Ok, so that’s not entirely true...because I did give my Facebook page a little makeover (they still won’t change my page name, but hopefully soon..) and redid the design of my client portal this morning to fit my new branding!
As many of you know, as of midnight last night my previous company (an acupuncture and skincare clinic) has officially been dissolved. It truly is the end of an era and while I am no stranger to change, it seems like kind of a big shift this year in particular. I am still me though, maybe even more so now, as I am free of all of my expectations of my former life and business. So Happy 2021 everyone!
If you know me in “real life” you will already know that I am practically a professional goal setter and always have been. I am always working toward something. That’s why resolutions have always bugged me. Goals can be adapted and changed as needed while resolutions are rigid concepts that set you up for failure. Which leads us right to the purpose of this little blurb.
The main reason for this post is my complete frustration with the concept of New Year’s Resolutions, especially when it comes to our society’s obsession with losing weight.
It seems to start earlier every year, doesn’t it? The increase in people talking about starting a new diet or “lifestyle change,” subtle (and some not-so-subtle) fat shaming on TV and blatant fat shaming on the internet. I don’t know about you, but even with my very clear fat-positive outspoken stance online I still get targeted for the most awful weight loss ads. I know it’s because I am larger than what society deems “appropriate” that I am inundated with this B.S. constantly, but even some of my smaller-bodied friends have reported to me receiving similar messaging.
As much as diet culture tries to chip away at our self esteem and make us feel “less than,” it seems to be especially pervasive post holiday. This whole concept of “New Year, New Me” and resolutions in general have really been, for a lack of a better term, pissing me off for a few years now.
Since I began my journey to self love and self acceptance, I have become hyper-aware of these messages and they really rub me the wrong way. I’ve had many conversations with peers and we have come to a similar conclusion: The new and increasingly invasive ways that advertisers can target people are making things harder and harder to avoid.
Diet culture is EVERYWHERE you look, from television, magazines, online and of course friends and family that perpetuate these stereotypes. The diet industry is a multi-billion dollar juggernaut and shows no sign of slowing down, if anything it is getting more creative.
One thing I’ve noticed in the past couple years is the word “diet” has been slowly changing into words like: “lifestyle”, “cleanse” and “clean eating.” These are not plans, but thinly veiled euphemisms. There is no difference between these and diets and, as I have always said, diet is a 4 letter word.
So how do we fix it?
That’s a really big question (pun intended).
Fighting fatphobia is an ongoing battle for me as a large woman in my own everyday life, and it’s only compounded by existing in the beauty and wellness space. I’m by no means perfect and I have my bad days just like everyone else. Sometimes the messages just get to you and make you begin to doubt, but I have made a conscious effort to say something when I see something. While I am only an expert in my own personal experience, I would love to offer some resources for further reading. Below are some great resources about fatphobia and weight stigma that I think you might enjoy:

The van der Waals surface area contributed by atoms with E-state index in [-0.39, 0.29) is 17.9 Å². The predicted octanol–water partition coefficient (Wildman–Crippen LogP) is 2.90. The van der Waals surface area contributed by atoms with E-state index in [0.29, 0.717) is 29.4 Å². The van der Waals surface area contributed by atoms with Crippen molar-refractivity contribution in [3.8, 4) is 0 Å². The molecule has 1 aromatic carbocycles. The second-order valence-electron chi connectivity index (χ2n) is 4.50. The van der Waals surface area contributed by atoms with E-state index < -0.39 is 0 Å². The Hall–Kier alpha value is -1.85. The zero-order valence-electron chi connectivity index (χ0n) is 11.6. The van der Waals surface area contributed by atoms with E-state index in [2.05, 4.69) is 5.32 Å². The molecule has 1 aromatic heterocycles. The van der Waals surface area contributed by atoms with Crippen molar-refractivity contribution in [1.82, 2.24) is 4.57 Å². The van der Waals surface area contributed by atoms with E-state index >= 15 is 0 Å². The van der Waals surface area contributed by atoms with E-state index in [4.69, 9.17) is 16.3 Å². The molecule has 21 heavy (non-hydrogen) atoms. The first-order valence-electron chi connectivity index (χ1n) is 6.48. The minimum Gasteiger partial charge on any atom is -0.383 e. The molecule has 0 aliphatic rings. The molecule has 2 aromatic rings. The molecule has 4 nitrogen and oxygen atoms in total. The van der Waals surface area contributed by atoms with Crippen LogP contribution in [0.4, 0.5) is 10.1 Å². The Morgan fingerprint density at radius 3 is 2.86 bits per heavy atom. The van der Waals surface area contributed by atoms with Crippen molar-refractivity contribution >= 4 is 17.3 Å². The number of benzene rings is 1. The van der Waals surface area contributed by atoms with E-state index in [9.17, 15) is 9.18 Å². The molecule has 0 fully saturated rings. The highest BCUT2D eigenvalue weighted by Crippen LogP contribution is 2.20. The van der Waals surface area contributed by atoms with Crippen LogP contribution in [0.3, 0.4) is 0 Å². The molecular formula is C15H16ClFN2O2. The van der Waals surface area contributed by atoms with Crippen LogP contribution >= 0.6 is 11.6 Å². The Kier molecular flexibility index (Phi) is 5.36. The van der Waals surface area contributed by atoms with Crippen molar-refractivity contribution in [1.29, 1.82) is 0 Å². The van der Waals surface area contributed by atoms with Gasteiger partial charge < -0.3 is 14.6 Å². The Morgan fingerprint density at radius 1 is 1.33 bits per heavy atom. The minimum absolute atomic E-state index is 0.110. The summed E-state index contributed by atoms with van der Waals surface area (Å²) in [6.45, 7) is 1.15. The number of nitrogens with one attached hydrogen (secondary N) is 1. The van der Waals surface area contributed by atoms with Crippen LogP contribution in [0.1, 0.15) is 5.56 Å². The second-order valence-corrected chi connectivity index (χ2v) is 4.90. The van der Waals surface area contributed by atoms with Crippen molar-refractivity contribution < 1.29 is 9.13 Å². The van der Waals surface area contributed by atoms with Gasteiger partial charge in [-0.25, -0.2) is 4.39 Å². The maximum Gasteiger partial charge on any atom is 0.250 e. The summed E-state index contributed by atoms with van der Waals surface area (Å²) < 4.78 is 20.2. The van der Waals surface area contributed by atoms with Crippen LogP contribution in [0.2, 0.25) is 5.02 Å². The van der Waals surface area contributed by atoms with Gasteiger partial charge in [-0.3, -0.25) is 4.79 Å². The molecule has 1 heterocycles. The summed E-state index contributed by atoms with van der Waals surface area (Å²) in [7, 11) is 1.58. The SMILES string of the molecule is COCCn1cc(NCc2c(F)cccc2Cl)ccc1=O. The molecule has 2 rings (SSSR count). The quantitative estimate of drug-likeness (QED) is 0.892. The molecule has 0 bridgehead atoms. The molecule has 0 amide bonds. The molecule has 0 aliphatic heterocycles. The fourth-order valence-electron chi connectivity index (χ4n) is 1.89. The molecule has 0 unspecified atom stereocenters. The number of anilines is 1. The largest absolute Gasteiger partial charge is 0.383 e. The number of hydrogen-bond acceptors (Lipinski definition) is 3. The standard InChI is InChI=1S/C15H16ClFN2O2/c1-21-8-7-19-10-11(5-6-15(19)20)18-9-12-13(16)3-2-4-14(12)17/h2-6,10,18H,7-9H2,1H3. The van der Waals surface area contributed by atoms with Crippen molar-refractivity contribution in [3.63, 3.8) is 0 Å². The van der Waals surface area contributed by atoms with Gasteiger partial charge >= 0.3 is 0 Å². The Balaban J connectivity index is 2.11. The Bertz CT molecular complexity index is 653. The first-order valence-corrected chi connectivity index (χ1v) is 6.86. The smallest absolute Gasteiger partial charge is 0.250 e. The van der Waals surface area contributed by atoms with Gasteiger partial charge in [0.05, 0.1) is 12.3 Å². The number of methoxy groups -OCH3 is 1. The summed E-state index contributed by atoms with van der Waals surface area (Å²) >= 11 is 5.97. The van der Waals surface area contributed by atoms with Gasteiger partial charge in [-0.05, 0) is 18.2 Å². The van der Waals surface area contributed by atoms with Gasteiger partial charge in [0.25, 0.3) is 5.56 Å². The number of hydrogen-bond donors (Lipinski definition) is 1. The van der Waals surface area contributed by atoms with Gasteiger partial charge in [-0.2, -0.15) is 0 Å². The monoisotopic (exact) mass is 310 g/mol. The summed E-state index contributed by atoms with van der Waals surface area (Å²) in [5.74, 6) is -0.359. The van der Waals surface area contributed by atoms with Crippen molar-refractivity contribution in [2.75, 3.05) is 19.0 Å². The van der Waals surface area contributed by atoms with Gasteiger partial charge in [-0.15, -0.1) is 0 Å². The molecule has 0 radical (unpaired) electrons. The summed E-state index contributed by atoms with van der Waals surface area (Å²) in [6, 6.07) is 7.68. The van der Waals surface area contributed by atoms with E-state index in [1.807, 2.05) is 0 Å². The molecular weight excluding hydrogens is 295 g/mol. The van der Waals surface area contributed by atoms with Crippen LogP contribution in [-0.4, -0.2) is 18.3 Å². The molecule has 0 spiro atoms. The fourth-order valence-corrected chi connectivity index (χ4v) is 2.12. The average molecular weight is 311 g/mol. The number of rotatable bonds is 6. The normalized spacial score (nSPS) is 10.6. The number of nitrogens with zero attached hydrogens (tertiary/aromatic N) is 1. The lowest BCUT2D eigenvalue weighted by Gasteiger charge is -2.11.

First, here is a fantastic intro to the concept of weight stigma and fatphobia: https://thebodyisnotanapology.com/magazine/weight-stigma-101/
Here is great guide for allyship that is easy to read and helpful to send to people: https://www.vice.com/en/article/mb4e7n/how-to-treat-fat-people-ally-fatphobia
Here is a wonderful list of other bloggers and social media accounts you may want to follow:
If you have any other resources to share please add them in the comments below!
Once again, I want to say Happy New Year to you and remind you that you are amazing no matter your size!
P.S. Just wanted to bring in one more perspective from my Chinese Medicine background: If we are truly living in harmony with the seasons, winter is the time to rest and renew, not push for huge goals. I plan to write all about the winter season in Chinese Medicine in another post very soon, but just wanted to mention it here to get you thinking!
2020 is almost over! Thank goodness!
As this is a strange time for us, being in the midst of moving in the middle of a global pandemic and all, and yours truly forgot to order the Prime Rib for New Years Eve. Whomp Whomp. Luckily there was still some London Broil left at our neighborhood market so we won't miss out on all the beefy goodness. So join me (and my fiancé Sam) as we attempt to make a yummy roast beast for the two of us!
Step One: Making a Marinade
I made a really simple marinade that should give some great umami flavor to our meat.
I mixed together olive oil, garlic oil, coconut aminos (my fave GF sauce), GF Worcestershire sauce (skip this if you are feeling super sensitive, or know you are sensitive enough to react), lemon juice and lots of spices.
Besides the "usual suspects" of sea salt, pepper, rosemary, basil and thyme, I added some red pepper flakes, AIP Paleo Powder that I got from Thrive Market, and my new favorite Flavor God Everything Seasoning.
I put it all in a big measuring cup and stirred it until it was all incorporated, then poured it into a zip top bag along with the meat
Dr. Melissa is an Doctor of East Asian Medicine as well as a self proclaimed geek glam girl with a passion for gluten free food, self care rituals and beauty products. She is based in Petaluma, CA.